The AD 2018-09-10 requires initial and repetitive inspections of the concave and convex sides of the fan blade dovetail to detect cracking and replacement of any blades found cracked.

The AD is effective May 14, 2018.

In response to the Southwest Airlines accident, the FAA issued Emergency AD 2018-09-51, to address certain high-time CFM56-7B engines, specifically including those with 30,000 or more total accumulated flight cycles since new. AD 2018-09-51 requires a one-time ultrasonic inspection (USI) of the concave and convex sides of the fan blade dovetail.
Since the issuance of that AD, the FAA states it has been working with CFM to develop an additional compliance plan to address the risk of fan blade failure for the entire CFM56-7B fleet. This AD addresses the unsafe condition affecting CFM56-7B engines by requiring initial and repetitive inspections of fan blades based on accumulated fan blade cycles.

FAA and EASA issue Emergency Airworthiness Directive for CFM56-7B engine inspections

The U.S. Federal Aviation Administration (FAA) and the European Aviation Safety Agency (EASA) issued Emergency Airworthiness Directives, requiring inspection of CFM56-7B engines, in the wake of the accident involving Southwest flight 1380.

On April 17, a Boeing 737-700 of Southwest Airlines, powered by CFM56-7B model engines, experienced an engine failure due to a fractured fan blade, resulting in the engine inlet cowl disintegrating. Debris penetrated the fuselage causing a loss of pressurization and prompting an emergency descent. Although the airplane landed safely, there was one passenger fatality.

The FAA AD (2018-09-51) details specific series of CFM56-7B model engines with 30,000 or more total accumulated flight cycles since new. The FAA requires that airlines within 20 days after receipt of this AD, perform a one-time ultrasonic inspection (USI) of all 24 fan blade dovetail concave and convex sides of these engines to detect cracking.

On the same day, EASA issued Emergency AD 2018-0093. This AD describes similar required actions for engines with 30,000 or more engine cycles. However, EASA also requires an inspection on engines with less than 30,000 engine cycles. These need to be checked before exceeding 20.000 fan blade cycles, or within 133 days after the effective date of this AD, whichever occurs later.
Also, the EASA AD requires inspections to be repeated at intervals not exceeding 3,000 engine cycles.

The EASA AD supersedes a previous AD (2018-0071), dated March 26, 2018. This AD was issued following a previous engine failure event and required inspections within 9 months.

CFM56-7B engines are known to be installed on, but not limited to, Boeing 737-600, 737-700, 737-800 and 737-900 aircraft.

 

FAA to publish AD to require CFM56-7B engine inspections after uncontained failure on Southwest 1380

The FAA issued a statement, saying it is planning an AD to be published in the wake of the Southwest Boeing 737 uncontained engine failure accident on April 17.

The Boeing 737-700, powered by CFM56-7B engines, diverted to Philadelphia when the no.1 engine suffered an uncontained failure while climbing through FL325. One passenger sustained fatal injuries after debris broke a window.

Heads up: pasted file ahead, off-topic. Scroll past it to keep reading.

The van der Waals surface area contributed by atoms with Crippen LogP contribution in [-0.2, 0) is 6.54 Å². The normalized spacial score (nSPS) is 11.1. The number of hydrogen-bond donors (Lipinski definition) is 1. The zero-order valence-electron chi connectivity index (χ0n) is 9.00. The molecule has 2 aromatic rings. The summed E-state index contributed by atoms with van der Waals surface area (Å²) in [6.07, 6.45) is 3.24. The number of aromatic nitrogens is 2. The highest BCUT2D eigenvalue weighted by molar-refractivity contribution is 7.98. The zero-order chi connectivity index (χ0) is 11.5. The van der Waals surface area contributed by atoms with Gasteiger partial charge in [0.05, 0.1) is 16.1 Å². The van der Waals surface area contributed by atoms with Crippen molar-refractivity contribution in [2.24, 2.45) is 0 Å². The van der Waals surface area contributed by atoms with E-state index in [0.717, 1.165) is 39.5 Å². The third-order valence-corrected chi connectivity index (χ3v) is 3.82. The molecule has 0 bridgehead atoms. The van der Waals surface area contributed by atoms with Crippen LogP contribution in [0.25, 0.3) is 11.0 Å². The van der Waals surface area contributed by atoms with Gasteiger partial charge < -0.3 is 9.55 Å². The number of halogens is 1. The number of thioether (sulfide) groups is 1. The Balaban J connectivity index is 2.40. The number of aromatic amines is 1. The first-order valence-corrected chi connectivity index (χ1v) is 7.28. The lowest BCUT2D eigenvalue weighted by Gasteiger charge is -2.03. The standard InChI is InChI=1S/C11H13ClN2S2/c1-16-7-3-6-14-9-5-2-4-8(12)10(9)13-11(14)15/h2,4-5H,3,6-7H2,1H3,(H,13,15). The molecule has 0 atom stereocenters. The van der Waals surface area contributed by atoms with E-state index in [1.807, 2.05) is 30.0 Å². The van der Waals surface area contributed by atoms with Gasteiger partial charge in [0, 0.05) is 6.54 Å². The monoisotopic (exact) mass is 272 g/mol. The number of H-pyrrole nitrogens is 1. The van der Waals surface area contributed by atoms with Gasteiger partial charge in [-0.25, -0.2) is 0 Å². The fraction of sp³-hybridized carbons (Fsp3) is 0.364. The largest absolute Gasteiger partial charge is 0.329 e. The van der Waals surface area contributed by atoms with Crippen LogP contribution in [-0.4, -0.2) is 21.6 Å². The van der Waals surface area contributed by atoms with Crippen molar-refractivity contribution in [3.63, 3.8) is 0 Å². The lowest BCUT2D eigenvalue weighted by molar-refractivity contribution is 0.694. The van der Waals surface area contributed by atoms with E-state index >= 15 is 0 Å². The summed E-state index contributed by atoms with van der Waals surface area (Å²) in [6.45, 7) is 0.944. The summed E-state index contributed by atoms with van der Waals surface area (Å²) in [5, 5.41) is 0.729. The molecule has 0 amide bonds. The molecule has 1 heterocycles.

The NTSB stated that fan blade no.13 was missing and that it had separated at the hub. Preliminary investigation results show there was evidence of metal fatigue in the area where the blade broke.

This prompted the FAA to issue the following statement:

“The FAA will issue an Airworthiness Directive (AD) within the next two weeks that will require inspections of certain CFM56-7B engines. The directive will require an ultrasonic inspection of fan blades when they reach a certain number of takeoffs and landings. Any blades that fail the inspection will have to be replaced.”

 

EASA issues emergency AD on certain PW1000G powered Airbus A320neo and A321 neo aircraft

The European Aviation Safety Agency (EASA)  issued an Emergency Airworthiness Directive with an operational limitation on certain Airbus A320neo and A321 neo aircraft fitted with PW1000G engines.

EASA states that several occurrences of engine in-flight shut-down (IFSD) and Rejected Take-Off (RTO) have been reported on certain Airbus A320neo family aeroplanes. While investigation is ongoing to determine the root cause, preliminary findings indicate that the affected engines, which have high pressure compressor aft hub modification embodied from ESN P770450, are more susceptible to IFSD.

In line with an Airbus alert to operators, AD 2018-0041-E requires the following operational restrictions:

  1. Within 3 flight cycles (FC) from the effective date of this AD, do not operate an aeroplane having two affected engines installed.
  2. Within 1 FC from the effective date of this AD, for an aeroplane having at least one affected engine(s) installed, ETOPS operations are not allowed.
  3. Inserting a copy of this AD in the ETOPS Configuration, Maintenance and Procedures (CMP) of concerned aeroplane models and, thereafter, operating that aeroplane on ETOPS accordingly, is acceptable to comply with paragraph (2) of this AD.

The AD is considered to be an interim action and further AD action may follow.

 

EASA issues Emergency Airworthiness Directive for Trent 1000 engines

The European Aviation Safety Agency (EASA) issued an emergency AD for specific Rolls-Royce Trent 1000 engines, as a result of an incident in November 2016.

A Scoot Boeing 787-9 Dreamliner returned to land at Singapore Airport after the crew performed an engine in-flight shut-down (IFSD) following N2 vibration and multiple messages.
The post-flight borescope inspection of the engine revealed an intermediate pressure turbine blade (IPTB) missing at the shank. Analysis shows that this kind of failure was due to sulphidation corrosion cracking.
Initial actions included and AD (2017-0056) that required removal from service of certain engines. Since that AD was issued, prompted by further occurrences and analyses, it has been decided that, to reduce the risk of dual IFSD, a new cyclic life limit must be applied to certain engines, which determines when an engine can no longer be installed on an aeroplane in combination with certain other engines.
For this reason, the EAD requires de-pairing of the affected engines. This AD is considered an interim action and further AD action may follow.